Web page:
Tuesday, 24 February 2015

Creature 147: Strongylocentrotus purpuratus

Pretty sea urchin
Strongylocentrotus purpuratus is known as the purple sea urchin,  probably because it is purple and it is a sea urchin.

Like all sea urchins their body is radially symmetrical but this in echinoderms this is a derived state with bilateral symmetry being primitive. Radially symmetry in this case is not the same thing as radial symmetry in Cnidaria or Ctenophora. Their body plan and things tend to develop in groups of 5 with one medial axis and two lateral axes on each side, think of a star fish here. This is why it has precisely 5 teeth in its ventrally oriented mouth which are used for grazing on kelp. These teeth take 75 days to regrow if they are lost. Contrary to appearances echinoderms have an internal skeleton rather than an external one. Their spines can be moved around by hydraulic pumps and are used for both defense and locomotion.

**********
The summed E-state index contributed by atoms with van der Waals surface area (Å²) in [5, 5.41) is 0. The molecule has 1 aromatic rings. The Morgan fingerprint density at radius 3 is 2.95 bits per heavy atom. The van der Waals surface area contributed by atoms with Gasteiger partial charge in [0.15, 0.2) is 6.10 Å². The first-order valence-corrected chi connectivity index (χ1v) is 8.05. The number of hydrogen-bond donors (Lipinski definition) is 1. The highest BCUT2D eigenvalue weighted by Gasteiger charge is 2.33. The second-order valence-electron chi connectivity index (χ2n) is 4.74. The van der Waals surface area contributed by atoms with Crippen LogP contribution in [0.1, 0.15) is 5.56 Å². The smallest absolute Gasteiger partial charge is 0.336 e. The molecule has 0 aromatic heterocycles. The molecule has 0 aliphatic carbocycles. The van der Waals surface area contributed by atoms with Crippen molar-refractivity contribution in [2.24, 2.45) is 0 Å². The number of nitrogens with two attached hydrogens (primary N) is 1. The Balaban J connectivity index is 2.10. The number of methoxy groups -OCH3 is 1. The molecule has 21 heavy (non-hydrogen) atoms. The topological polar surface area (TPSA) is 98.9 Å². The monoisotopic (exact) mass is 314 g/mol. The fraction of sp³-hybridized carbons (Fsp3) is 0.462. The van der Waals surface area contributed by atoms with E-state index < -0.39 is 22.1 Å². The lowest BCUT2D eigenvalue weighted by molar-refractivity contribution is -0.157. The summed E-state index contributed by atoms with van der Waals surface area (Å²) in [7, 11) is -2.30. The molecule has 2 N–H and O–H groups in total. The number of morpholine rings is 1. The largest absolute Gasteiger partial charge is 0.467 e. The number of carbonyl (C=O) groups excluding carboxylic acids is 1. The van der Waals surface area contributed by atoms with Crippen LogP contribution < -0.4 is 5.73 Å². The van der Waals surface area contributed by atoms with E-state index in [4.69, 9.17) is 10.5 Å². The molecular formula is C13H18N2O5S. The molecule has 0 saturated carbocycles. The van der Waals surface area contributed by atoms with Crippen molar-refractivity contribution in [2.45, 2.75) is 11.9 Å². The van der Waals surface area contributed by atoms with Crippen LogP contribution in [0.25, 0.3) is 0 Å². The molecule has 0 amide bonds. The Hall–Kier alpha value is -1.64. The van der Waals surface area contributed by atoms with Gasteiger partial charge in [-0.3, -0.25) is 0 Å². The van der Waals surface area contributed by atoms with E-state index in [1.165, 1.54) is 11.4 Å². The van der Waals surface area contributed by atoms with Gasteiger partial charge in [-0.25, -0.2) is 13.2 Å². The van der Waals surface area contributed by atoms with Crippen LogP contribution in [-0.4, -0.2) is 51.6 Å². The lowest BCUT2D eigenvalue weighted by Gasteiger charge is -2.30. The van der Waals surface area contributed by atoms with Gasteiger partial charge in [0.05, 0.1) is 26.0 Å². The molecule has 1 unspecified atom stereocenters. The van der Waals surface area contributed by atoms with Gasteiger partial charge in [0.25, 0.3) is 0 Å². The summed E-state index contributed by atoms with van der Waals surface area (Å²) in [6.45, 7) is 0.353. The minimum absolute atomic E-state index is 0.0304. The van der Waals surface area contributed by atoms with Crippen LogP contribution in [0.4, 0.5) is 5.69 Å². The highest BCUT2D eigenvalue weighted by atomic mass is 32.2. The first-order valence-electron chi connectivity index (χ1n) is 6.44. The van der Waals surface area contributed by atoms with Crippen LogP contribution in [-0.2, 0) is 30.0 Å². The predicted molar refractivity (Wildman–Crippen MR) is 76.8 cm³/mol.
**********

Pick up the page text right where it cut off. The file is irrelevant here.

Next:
Strongylocentrotus purpuratus was one of the first species to have its genome sequenced and is considered to be an important point of comparison for human genetics due to the close relationship between the echinodermata and the chordata. They have also traditionally been used a a food source by native Americans.

Strongylocentrotus purpuratus is found off the West coast of North America and is an important member of the kelp forest communities.

Kingdom: Animalia
Phylum: Echinodermata
Class: Echinoidea
Order: Echinoida
Family: Strongylocentrotidae
Genus: Strongylocentrotus
Species: Strongylocentrotus purpuratus

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